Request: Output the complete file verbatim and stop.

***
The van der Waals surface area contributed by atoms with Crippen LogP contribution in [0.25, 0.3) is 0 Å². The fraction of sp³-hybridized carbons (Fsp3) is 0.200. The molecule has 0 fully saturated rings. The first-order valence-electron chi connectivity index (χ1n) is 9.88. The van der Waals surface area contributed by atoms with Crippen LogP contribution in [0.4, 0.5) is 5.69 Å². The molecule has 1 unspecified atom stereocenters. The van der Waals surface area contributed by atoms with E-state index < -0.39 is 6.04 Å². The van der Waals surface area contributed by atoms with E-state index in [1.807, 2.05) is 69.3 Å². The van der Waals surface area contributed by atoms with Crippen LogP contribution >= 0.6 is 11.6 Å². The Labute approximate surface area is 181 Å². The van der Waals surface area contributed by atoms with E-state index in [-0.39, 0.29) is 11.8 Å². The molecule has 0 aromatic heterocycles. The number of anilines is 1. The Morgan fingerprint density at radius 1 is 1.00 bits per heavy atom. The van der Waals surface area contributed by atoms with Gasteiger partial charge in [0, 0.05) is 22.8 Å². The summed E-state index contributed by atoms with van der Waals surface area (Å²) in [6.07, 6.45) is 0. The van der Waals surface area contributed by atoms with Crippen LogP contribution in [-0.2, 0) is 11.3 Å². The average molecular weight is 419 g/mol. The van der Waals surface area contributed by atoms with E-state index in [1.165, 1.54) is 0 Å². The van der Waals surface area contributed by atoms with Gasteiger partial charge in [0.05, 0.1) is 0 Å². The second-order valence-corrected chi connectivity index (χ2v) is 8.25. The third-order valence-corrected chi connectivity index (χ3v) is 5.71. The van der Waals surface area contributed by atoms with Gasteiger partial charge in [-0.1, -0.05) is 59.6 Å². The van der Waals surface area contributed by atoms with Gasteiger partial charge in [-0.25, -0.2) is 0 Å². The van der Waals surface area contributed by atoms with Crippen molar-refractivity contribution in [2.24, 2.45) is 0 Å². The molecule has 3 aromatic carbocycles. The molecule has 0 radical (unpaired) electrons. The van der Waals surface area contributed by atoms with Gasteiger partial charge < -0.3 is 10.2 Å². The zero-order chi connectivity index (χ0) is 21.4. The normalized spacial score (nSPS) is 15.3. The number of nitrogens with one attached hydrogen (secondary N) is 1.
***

The van der Waals surface area contributed by atoms with Crippen LogP contribution in [0.25, 0.3) is 0 Å². The fraction of sp³-hybridized carbons (Fsp3) is 0.200. The molecule has 0 fully saturated rings. The first-order valence-electron chi connectivity index (χ1n) is 9.88. The van der Waals surface area contributed by atoms with Crippen LogP contribution in [0.4, 0.5) is 5.69 Å². The molecule has 1 unspecified atom stereocenters. The van der Waals surface area contributed by atoms with E-state index < -0.39 is 6.04 Å². The van der Waals surface area contributed by atoms with E-state index in [1.807, 2.05) is 69.3 Å². The van der Waals surface area contributed by atoms with Crippen LogP contribution >= 0.6 is 11.6 Å². The Labute approximate surface area is 181 Å². The van der Waals surface area contributed by atoms with E-state index in [-0.39, 0.29) is 11.8 Å². The molecule has 0 aromatic heterocycles. The number of anilines is 1. The Morgan fingerprint density at radius 1 is 1.00 bits per heavy atom. The van der Waals surface area contributed by atoms with Gasteiger partial charge in [0, 0.05) is 22.8 Å². The summed E-state index contributed by atoms with van der Waals surface area (Å²) in [6.07, 6.45) is 0. The van der Waals surface area contributed by atoms with Crippen LogP contribution in [-0.2, 0) is 11.3 Å². The average molecular weight is 419 g/mol. The van der Waals surface area contributed by atoms with E-state index in [1.165, 1.54) is 0 Å². The van der Waals surface area contributed by atoms with Gasteiger partial charge in [0.05, 0.1) is 0 Å². The second-order valence-corrected chi connectivity index (χ2v) is 8.25. The third-order valence-corrected chi connectivity index (χ3v) is 5.71. The van der Waals surface area contributed by atoms with Gasteiger partial charge in [-0.1, -0.05) is 59.6 Å². The van der Waals surface area contributed by atoms with Gasteiger partial charge in [-0.25, -0.2) is 0 Å². The van der Waals surface area contributed by atoms with Crippen molar-refractivity contribution in [2.24, 2.45) is 0 Å². The molecule has 3 aromatic carbocycles. The molecule has 0 radical (unpaired) electrons. The van der Waals surface area contributed by atoms with Gasteiger partial charge < -0.3 is 10.2 Å². The zero-order chi connectivity index (χ0) is 21.4. The normalized spacial score (nSPS) is 15.3. The number of nitrogens with one attached hydrogen (secondary N) is 1.